- Duchesne, Tim
- Ship design and development
- RAN Ships
- None noted.
- December 2003 edition of the Naval Historical Review (all rights reserved)
A snorting charge is only taken up to a point just below that at which the battery would start ‘gassing’, i.e. giving off hydrogen. This is because hydrogen is innately dangerous, and also because the continuance of the charge beyond that point would not give an adequate return in battery capacity to justify continuing one’s exposure to detection by snorting.
If the intention was to propel on one engine and charge with the other, it was important to remember to get under way on the propelling engine before putting on the standing charge!
Some considerations which always had to be borne in mind when snorting – and which remain valid today – include an awareness that the snort head valve was a significant visual and radar target in reasonably calm conditions. A continuous periscope watch with the big, binocular search periscope had to be maintained for aircraft and shipping (self-noise due to the engine(s) running rendered the sonar almost useless), and the Electronic Support Measures (ESM) mast had to be constantly raised and an ESM watch for enemy radar transmissions continuously kept. In flat calm conditions, airborne ASW radar could detect a snorting submarine at ranges of at least forty miles. The ‘ger-fuffle,’ or water disturbance, from the ‘drowned’ exhaust was also a major visual target by day. In consequence, unless absolutely essential, one never snorted by day unless the sea-state was fairly high, with lots of ‘white horses’ and the head valve constantly washing over – this has the effect of reducing the reflective properties of this large steel object, which would also be coated with ‘RAM’ (Radar Absorbent Material).
The preferred snorting policy would be to snort by night. This would deprive the enemy of a visual target and force them to use radar. Whilst the head valve, search periscope and ESM array together constituted a significant radar target, thanks to the ‘inverse square law’ of physics, a submarine’s ESM should detect radar transmissions at about twice the range at which the transmitting ship or aircraft could obtain a returning echo and hence a possible detection. All things being equal, this enables a submarine to stop snorting and return to a quiet and covert state before being in danger of detection. The same principle applies to sonar transmissions and their interception by submarines.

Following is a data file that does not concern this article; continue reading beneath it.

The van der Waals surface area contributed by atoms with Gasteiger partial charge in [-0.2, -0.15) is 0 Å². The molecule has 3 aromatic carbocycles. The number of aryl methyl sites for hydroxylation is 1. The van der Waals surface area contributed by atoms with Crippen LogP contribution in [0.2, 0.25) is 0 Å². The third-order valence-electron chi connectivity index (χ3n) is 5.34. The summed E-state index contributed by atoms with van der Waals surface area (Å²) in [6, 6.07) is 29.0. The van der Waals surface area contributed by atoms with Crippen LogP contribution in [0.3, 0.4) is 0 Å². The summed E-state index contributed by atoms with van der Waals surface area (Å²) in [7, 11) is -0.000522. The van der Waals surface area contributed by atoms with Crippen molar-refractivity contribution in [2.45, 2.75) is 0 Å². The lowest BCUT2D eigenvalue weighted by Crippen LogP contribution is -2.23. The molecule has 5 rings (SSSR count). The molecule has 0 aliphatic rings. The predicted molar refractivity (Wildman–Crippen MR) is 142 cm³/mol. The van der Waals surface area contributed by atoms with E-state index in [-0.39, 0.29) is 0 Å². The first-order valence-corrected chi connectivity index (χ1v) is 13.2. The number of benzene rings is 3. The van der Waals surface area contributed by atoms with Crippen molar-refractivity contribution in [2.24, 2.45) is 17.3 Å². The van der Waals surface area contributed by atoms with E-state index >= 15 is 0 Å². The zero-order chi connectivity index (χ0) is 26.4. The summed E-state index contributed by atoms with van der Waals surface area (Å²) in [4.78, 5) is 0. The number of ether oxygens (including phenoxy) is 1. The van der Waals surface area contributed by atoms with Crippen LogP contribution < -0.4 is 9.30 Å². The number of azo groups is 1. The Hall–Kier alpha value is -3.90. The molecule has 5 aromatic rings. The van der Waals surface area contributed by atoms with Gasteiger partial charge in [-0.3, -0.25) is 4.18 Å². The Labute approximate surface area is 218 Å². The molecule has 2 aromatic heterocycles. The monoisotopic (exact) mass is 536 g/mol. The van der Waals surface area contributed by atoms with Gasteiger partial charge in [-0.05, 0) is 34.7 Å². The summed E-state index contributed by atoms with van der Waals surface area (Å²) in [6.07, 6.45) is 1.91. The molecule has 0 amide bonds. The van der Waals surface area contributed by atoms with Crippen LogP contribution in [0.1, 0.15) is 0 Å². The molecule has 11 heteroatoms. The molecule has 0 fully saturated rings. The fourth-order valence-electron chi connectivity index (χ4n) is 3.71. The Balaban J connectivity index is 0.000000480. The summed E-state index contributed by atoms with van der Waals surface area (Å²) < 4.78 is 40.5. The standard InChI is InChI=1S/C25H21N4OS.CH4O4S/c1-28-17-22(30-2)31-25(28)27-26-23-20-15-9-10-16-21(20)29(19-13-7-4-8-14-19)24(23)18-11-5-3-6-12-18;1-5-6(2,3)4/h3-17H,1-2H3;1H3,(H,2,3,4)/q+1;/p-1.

It was quite acceptable for the head valve to be washing over, and in consequence opening and shutting at frequent intervals, but if the boat inadvertently ‘dipped’ for any length of time, say, a couple of feet below the ordered snorting depth, the engine(s) would immediately start ‘pulling a vacuum’ and the air pressure in the boat would start descending rapidly below atmospheric pressure. Depending on sea state, speed, the trim, and the planesmen’s skills, this could be a fairly frequent occurrence.
It would not be of great importance if of brief duration. Large barometers in the Control Room and Engine Room would have been synchronised at the commencement of snorting, and four inches of vacuum was the limit permitted. If reached, due to a prolonged ‘depth excursion’, the Officer of the Watch (OOW) would order, ‘Stop snorting, stop snorting!’, and if he failed to do so for any reason, the ERA of the Watch would do so automatically if that point was reached. Little discomfort would be caused by an increase in vacuum, but when the boat regained snorting depth and the head valve opened once more, the rapid and significant increase in pressure required vigorous individual action to clear ears to avoid painful consequences. If one was off watch and asleep, the sweetest dreams would be agonisingly interrupted. To start snorting again after such unintended stops, it would be necessary to ‘blow’ the snort exhaust once more and restart the engine having re-opened the ‘induction hull valve’.
Good trimming, as I hope has been made clear, is particularly important. Depth-keeping is difficult, and often impossible when steering into or down the swell, and a course across the swell would be selected. This would usually also ensure that toxic exhaust fumes were not sucked down the induction and into the boat’s atmosphere – an over-riding consideration.
When going deep from snorting, either as a deliberate manoeuvre or in an emergency on sighting, or detecting sonar or radar transmissions from, hostile ships or aircraft, the induction hull valve and flap valve, together with the group exhaust valve would be shut, and the engine(s) stopped. Additionally, the snort mast locking pin would be taken out and the mast lowered. This permitted the mast to flood, so the Trimming Officer would pump out (to sea) an equivalent amount of water from the ‘snort drain’ tanks. Meanwhile, in the Engine Room and the After Ends, the engine clutch would be taken out and the tail clutch put in (on the shaft on the side of the ‘standing charge’) so that the Captain would have the use of that motor for propulsion purposes as soon as possible. The Engine Room and After Ends in particular would be scenes of frantic, but well-drilled activity whilst all this was going on.